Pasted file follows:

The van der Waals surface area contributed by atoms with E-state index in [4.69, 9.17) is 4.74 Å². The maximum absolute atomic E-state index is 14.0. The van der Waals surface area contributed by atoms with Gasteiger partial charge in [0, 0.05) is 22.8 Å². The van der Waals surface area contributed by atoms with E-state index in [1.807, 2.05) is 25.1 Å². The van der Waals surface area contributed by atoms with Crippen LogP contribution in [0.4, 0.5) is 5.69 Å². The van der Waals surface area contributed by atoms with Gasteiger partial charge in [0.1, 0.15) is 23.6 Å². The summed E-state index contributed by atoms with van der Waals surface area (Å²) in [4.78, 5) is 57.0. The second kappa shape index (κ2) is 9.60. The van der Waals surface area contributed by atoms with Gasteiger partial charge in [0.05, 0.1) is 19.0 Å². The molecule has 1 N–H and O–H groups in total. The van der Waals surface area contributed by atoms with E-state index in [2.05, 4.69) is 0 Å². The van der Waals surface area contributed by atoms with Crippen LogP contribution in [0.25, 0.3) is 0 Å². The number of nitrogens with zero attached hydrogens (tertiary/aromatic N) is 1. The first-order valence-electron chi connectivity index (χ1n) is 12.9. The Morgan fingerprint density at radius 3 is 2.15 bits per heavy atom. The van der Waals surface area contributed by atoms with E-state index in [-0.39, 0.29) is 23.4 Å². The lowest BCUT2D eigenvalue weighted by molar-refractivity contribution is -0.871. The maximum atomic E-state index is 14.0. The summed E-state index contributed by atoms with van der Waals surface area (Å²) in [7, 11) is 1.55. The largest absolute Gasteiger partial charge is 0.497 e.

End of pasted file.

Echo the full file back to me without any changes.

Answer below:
The van der Waals surface area contributed by atoms with E-state index in [4.69, 9.17) is 4.74 Å². The maximum absolute atomic E-state index is 14.0. The van der Waals surface area contributed by atoms with Gasteiger partial charge in [0, 0.05) is 22.8 Å². The van der Waals surface area contributed by atoms with E-state index in [1.807, 2.05) is 25.1 Å². The van der Waals surface area contributed by atoms with Crippen LogP contribution in [0.4, 0.5) is 5.69 Å². The van der Waals surface area contributed by atoms with Gasteiger partial charge in [0.1, 0.15) is 23.6 Å². The summed E-state index contributed by atoms with van der Waals surface area (Å²) in [4.78, 5) is 57.0. The second kappa shape index (κ2) is 9.60. The van der Waals surface area contributed by atoms with Gasteiger partial charge in [0.05, 0.1) is 19.0 Å². The molecule has 1 N–H and O–H groups in total. The van der Waals surface area contributed by atoms with E-state index in [2.05, 4.69) is 0 Å². The van der Waals surface area contributed by atoms with Crippen LogP contribution in [0.25, 0.3) is 0 Å². The number of nitrogens with zero attached hydrogens (tertiary/aromatic N) is 1. The first-order valence-electron chi connectivity index (χ1n) is 12.9. The Morgan fingerprint density at radius 3 is 2.15 bits per heavy atom. The van der Waals surface area contributed by atoms with E-state index in [-0.39, 0.29) is 23.4 Å². The lowest BCUT2D eigenvalue weighted by molar-refractivity contribution is -0.871. The maximum atomic E-state index is 14.0. The summed E-state index contributed by atoms with van der Waals surface area (Å²) in [7, 11) is 1.55. The largest absolute Gasteiger partial charge is 0.497 e.